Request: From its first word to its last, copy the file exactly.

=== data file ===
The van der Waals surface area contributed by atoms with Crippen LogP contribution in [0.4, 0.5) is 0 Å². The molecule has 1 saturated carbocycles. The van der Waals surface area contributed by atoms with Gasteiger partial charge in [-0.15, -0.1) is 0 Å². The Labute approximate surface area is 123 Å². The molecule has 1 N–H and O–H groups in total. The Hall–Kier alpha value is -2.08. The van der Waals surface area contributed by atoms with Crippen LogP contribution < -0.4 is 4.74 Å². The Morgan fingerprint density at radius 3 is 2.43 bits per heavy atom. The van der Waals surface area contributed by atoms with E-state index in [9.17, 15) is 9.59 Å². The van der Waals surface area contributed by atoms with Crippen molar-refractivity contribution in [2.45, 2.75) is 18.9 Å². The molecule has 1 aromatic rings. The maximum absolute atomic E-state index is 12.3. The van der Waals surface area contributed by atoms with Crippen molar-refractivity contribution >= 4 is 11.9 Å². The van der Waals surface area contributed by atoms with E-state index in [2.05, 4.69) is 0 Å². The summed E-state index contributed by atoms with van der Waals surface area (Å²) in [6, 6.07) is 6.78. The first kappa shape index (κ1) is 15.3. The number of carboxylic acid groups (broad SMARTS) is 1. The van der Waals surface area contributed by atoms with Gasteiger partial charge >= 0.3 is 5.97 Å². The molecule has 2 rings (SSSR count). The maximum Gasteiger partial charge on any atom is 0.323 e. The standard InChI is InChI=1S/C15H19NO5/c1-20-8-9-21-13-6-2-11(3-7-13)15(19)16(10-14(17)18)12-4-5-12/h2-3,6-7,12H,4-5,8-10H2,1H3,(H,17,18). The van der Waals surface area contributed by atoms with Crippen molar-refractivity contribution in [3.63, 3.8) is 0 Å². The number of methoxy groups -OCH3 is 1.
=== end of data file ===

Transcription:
The van der Waals surface area contributed by atoms with Crippen LogP contribution in [0.4, 0.5) is 0 Å². The molecule has 1 saturated carbocycles. The van der Waals surface area contributed by atoms with Gasteiger partial charge in [-0.15, -0.1) is 0 Å². The Labute approximate surface area is 123 Å². The molecule has 1 N–H and O–H groups in total. The Hall–Kier alpha value is -2.08. The van der Waals surface area contributed by atoms with Crippen LogP contribution < -0.4 is 4.74 Å². The Morgan fingerprint density at radius 3 is 2.43 bits per heavy atom. The van der Waals surface area contributed by atoms with E-state index in [9.17, 15) is 9.59 Å². The van der Waals surface area contributed by atoms with Crippen molar-refractivity contribution in [2.45, 2.75) is 18.9 Å². The molecule has 1 aromatic rings. The maximum absolute atomic E-state index is 12.3. The van der Waals surface area contributed by atoms with Crippen molar-refractivity contribution >= 4 is 11.9 Å². The van der Waals surface area contributed by atoms with E-state index in [2.05, 4.69) is 0 Å². The summed E-state index contributed by atoms with van der Waals surface area (Å²) in [6, 6.07) is 6.78. The first kappa shape index (κ1) is 15.3. The number of carboxylic acid groups (broad SMARTS) is 1. The van der Waals surface area contributed by atoms with Gasteiger partial charge >= 0.3 is 5.97 Å². The molecule has 2 rings (SSSR count). The maximum Gasteiger partial charge on any atom is 0.323 e. The standard InChI is InChI=1S/C15H19NO5/c1-20-8-9-21-13-6-2-11(3-7-13)15(19)16(10-14(17)18)12-4-5-12/h2-3,6-7,12H,4-5,8-10H2,1H3,(H,17,18). The van der Waals surface area contributed by atoms with Crippen molar-refractivity contribution in [3.63, 3.8) is 0 Å². The number of methoxy groups -OCH3 is 1.